Copy editing is an essential skill for the modern digital marketer. However, it is often forgotten as guides on writing steal the spotlight.
Despite its neglect, editing is important in a number of situations, including checking your own work, casting an eye over something a colleague has written or updating something that already exists on a website.
Good editing goes beyond proof-reading. Proof-reading is predominantly checking that the copy is error-free and makes sense, whereas editing involves proof-reading and other techniques designed to shape and improve a piece of writing. The six tips in this article are designed to give you a few key points to focus on when you’re editing so that you can come out of the task with some fantastic, fit-for-purpose content.
1. Use a grammar checker
Editing can be time-consuming, so make life easier for yourself. Grammar checkers like Grammarly will catch the obvious errors in a piece of copy so that you don’t have to worry about missing them. In particular, their spell-checking function will help you catch and resolve any silly errors.
As helpful as they are, grammar checkers are no substitute for the human eye. The changes that they suggest are not always necessary; there are often several ways to structure a sentence correctly and there are even times where you may want to break a grammatical rule for a particular effect.
Even though I’m recommending them, I think it’s important that copywriters and editors don’t feel like slaves of the tools.
2. Put yourself in your audience’s shoes
Every time you work with copy, either to write or edit it, the needs and expectations of your audience should be at the forefront of your mind. Editing the copy is your chance to make sure that it really fits the audience.
As you cast your eye over what’s been written, try to do so as if you were a member of the piece’s target audience. Ask questions as you go: does the copy give the audience the information they’re looking for? Does it move the user along in their journey towards whatever goals you have in mind?
3. Check the details
Outside of digital marketing, a ‘copyeditor’ is a person involved in the editing process for books. According to NY Book Editors, part of their job is to check for inconsistencies in fiction and to fact-check non-fiction manuscripts. Digital marketers should be doing the same when we edit our website copy.
It is important to resolve any contradictions and make sure that all the information you present is consistent. For example, you don’t want a sale page to advertise both a “50% off everything” discount and a “40% off everything” discount. Those errors will look unprofessional and could land the company in trouble.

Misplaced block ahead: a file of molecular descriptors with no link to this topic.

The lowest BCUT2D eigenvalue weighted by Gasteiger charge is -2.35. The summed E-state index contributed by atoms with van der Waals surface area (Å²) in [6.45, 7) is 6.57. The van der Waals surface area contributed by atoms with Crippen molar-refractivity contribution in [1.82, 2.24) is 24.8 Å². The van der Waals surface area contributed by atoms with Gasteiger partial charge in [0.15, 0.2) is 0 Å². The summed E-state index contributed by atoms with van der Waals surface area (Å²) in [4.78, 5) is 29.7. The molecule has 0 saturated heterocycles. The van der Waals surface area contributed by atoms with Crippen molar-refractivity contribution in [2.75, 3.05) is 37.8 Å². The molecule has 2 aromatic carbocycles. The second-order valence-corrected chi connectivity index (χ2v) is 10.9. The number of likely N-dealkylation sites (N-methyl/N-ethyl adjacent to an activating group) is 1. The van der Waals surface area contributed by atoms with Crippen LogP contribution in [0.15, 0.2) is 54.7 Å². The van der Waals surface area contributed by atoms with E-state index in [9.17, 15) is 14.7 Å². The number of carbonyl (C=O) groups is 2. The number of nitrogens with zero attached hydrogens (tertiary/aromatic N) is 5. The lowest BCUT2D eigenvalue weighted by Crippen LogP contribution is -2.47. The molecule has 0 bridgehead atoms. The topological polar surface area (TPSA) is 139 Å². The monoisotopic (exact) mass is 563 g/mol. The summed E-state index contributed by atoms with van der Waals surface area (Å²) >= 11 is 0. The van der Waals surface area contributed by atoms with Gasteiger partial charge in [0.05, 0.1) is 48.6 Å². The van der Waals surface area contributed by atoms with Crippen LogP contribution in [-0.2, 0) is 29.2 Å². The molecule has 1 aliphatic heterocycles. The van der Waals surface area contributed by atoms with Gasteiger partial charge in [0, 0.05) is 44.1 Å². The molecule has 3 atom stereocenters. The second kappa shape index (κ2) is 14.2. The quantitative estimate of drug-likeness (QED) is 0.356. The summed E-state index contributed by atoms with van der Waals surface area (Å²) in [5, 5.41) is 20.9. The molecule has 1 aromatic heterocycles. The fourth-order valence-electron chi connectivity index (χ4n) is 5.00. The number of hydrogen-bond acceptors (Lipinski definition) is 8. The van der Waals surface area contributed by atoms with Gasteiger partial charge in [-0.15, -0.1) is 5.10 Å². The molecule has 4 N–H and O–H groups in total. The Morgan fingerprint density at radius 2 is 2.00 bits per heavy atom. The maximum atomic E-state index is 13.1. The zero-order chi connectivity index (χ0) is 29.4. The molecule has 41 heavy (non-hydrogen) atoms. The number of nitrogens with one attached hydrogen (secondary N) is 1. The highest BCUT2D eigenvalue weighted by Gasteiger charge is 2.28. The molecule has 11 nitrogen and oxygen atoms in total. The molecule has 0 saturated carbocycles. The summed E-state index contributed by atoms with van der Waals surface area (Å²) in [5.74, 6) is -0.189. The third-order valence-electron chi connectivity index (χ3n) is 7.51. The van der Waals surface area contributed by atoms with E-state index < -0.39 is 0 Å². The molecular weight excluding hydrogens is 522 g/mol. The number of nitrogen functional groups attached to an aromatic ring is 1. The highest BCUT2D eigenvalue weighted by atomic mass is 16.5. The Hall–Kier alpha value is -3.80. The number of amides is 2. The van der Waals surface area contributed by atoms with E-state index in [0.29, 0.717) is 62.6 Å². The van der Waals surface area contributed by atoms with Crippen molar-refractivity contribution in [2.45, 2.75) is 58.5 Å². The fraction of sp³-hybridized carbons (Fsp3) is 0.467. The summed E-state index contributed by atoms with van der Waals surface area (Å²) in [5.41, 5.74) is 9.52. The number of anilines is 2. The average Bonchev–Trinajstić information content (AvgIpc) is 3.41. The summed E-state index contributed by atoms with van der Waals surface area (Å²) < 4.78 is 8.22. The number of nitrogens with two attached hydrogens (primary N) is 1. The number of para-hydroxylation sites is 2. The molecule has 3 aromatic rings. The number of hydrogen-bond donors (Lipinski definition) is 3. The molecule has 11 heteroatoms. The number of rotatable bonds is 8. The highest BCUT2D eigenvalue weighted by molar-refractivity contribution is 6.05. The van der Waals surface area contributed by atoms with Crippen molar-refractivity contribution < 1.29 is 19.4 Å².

Fact-checking is also important wherever you’re citing verifiable information in your copy. This is particularly important for guides and blog posts, but also applies to instances like ‘about’ pages where you’re mentioning details such as the company’s year of founding or the location of their HQ. It’s surprisingly easy to slip up and make a small mistake that will cause hassle later on.
4. Don’t be afraid to simplify
Many of us who enjoy writing copy are guilty of overwriting. I can hold my hands up and say that I am, anyway. It’s all too easy to use flowery language and complex sentences just because we can. However, going over the top is unlikely to make a good impression on your audience. Unnecessary language will only frustrate readers who are trying to skim read on a mobile device.
These tendencies mean that we need to be ruthless when editing. Cut out anything that doesn’t need to be there. Shorten overcomplicated sentences. Keep your text concise and easy to digest.
That said, not every piece of online content needs to be equally simple. Some brands and formats will allow for more linguistic expression. If you’re ever in doubt, however, choose the simplest option for a word, sentence or paragraph.
5. Nail the tone of voice
Every brand and author has a tone of voice, whether they mean to or not. Projecting a consistent brand image usually requires writing with a tone of voice that will be used consistently across a company’s website. When you edit copy, you need to make sure that it meets the requirements for tone of voice.
These requirements will change from company to company. They could involve anything from avoiding colloquialisms to sounding ‘relaxed.’ If you’re ever unsure how to get a brand’s tone of voice right, ask for guidelines. If there aren’t any in place, it could be a sign that you need to work some out.
Getting the tone right when editing copy normally involves substituting words for more appropriate synonyms, altering sentence structure and ensuring that you are emphasising the right things.
6. Take your time
My final tip supports all the others: take your time. Unfortunately, copy editing is not often seen as an important task. That means that it can be easy to forget to allocate time for it.
There is no hard and fast rule for how long you should spend editing copy. It will naturally vary depending on the length of the copy, its importance and the time you have available. However, it is always going to be the case that spending more time editing will lead to better results. You need to be able to read each sentence, not just skim it. You should also allow the time to think through the audience’s expectations and consider how the copy is likely to be received. Finally, you need to allow yourself the time to do any additional research that may be required and to actually make the changes.
If we give copy editing the attention it deserves, our work will be much more effective at wowing readers and winning new customers.